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Broken Strings (1942)

Approved | | Drama, Music | 7 October 1942 (USA)
After noted violinist Arthur Williams suffers a hand injury which ends his playing career, his hopes are transferred to his son, who prefers swing music to classical.


Bernard B. Ray


Bernard B. Ray (story), Carl Krusada (adaptation) | 3 more credits »

On Disc

at Amazon




Cast overview, first billed only:
Clarence Muse ... Arthur Williams
Sybil Lewis Sybil Lewis ... Grace 'Gracie' Williams
William Washington William Washington ... John 'Johnny' Williams
Tommie Moore Tommie Moore ... Mary (as Tommiwitta Moore)
Matthew 'Stymie' Beard ... Dickey Morley (as Stymie Beard)
Pete Webster Pete Webster ... Gus Herbert
Edward Thompson Edward Thompson ... Sam Stilton
Buck Woods Buck Woods ... Fred Stilton
Darby Jones ... Stringbeans Johnson
Jess Lee Brooks Jess Lee Brooks ... Dr. Charles Matson
Earle Morris Earle Morris ... Earl Wells (as Earl Morris)
Elliot Carpenter Elliot Carpenter ... Musician (as Alec Carpenter)
Charmaine Stevens Charmaine Stevens ... Chramaine Stevens
Cecile Stevens Cecile Stevens ... Herself (The Stevens Sisters)
Leonetti Stevens Leonetti Stevens ... Herself (The Stevens Sisters)


Arthur Williams is a well-known violinist but he has an accident that injures his left-hand fingers and he can no longer play. Being a devotee of the classics, swing music grates his ears. His son, William, also has the soul of a true artist, and while he does well on classical music, his heart is into swing. Needing money, William, enters a contest in which he plans on playing classical music, but his violin has been tampered with by another contestant and when two of his violin strings break, he is forced to play swing. Written by Les Adams <longhorn1939@suddenlink.net>

Plot Summary | Add Synopsis


Drama | Music


Approved | See all certifications »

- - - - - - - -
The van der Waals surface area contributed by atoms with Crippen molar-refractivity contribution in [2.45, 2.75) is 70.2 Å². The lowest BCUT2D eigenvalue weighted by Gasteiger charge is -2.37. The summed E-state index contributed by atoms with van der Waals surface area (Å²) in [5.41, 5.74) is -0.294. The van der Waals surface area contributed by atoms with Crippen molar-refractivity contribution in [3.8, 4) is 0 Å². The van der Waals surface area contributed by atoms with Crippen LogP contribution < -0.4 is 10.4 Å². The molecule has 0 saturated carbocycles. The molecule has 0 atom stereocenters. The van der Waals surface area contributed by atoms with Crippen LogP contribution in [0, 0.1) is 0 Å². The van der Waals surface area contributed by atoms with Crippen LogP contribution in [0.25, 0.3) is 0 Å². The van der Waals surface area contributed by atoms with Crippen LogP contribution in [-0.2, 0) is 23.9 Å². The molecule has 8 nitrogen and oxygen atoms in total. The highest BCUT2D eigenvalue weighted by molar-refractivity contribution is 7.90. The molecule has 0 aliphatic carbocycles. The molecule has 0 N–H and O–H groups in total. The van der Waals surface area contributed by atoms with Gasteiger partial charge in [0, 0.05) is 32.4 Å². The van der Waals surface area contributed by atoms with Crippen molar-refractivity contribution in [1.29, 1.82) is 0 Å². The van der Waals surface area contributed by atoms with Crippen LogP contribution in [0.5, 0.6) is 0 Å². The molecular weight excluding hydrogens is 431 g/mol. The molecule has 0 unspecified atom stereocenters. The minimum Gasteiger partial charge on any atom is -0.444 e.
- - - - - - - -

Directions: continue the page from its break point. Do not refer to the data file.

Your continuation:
Release Date:

7 October 1942 (USA) See more »

Company Credits

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Technical Specs


Sound Mix:


Aspect Ratio:

1.37 : 1
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Did You Know?


Arthur Williams: My heart still belongs to the Masters, but look what swing has done for me!
See more »


Featured in Black Shadows on the Silver Screen (1975) See more »


Humoresque in G-flat Major, Op. 101
Music by Antonín Dvorák
Played by Tommie Moore on piano and William Washington on violin
Reprised by them in a swing version
See more »

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User Reviews

About as good as you could find in Black cinema during this era.
25 September 2016 | by MartinHaferSee all my reviews

Back in the bad old days of racial segregation, black movie patrons often were not allowed into whites only theaters in the States. Not surprisingly, a small industry sprung up--black movies to be shown in blacks only theaters. Unfortunately, because the audiences were much smaller, there wasn't nearly as much money to be made with these black films...and the budgets were incredibly small. While these films today are interesting from a historical standpoint, you can't help but notice that the acting is often very suspect--as well as the direction. The usual Hollywood polish is missing and the films try hard but aren't particularly great films. An example of this is "Broken Strings"...a well intentioned movie that tries very hard but its shortcomings are obvious.

When the film begins, Arthur Williams (Clarence Muse) is doing a classical recital with his violin. He's brilliant and his future looks bright but he's soon in a traffic accident and his hand is injured...and his career is over. As a result, he's left making a few dollars giving violin lessons. However, he also has become a cranky jerk and is enraged when his young son begins playing swing music...and he forbids this. However, when a doctor is willing to try to repair Arthur's hand, the son goes to work performing in clubs...and he keeps it a secret. What's next? See the film.

The plot of "Broken Strings" is very much a reworking of "The Jazz Singer" and the film is entertaining. But even good actors (such as Muse who was a crossover hit in mainstream films) looked poor when delivering their lines...because the direction wasn't good and they didn't have the money to re-shoot scenes. It's a shame, as the film could have easily been better.

By the way, pay attention to the bratty, jerk-face kid, Dickie, who takes violin lessons--that's Stymie Beard of the "Our Gang" shorts.

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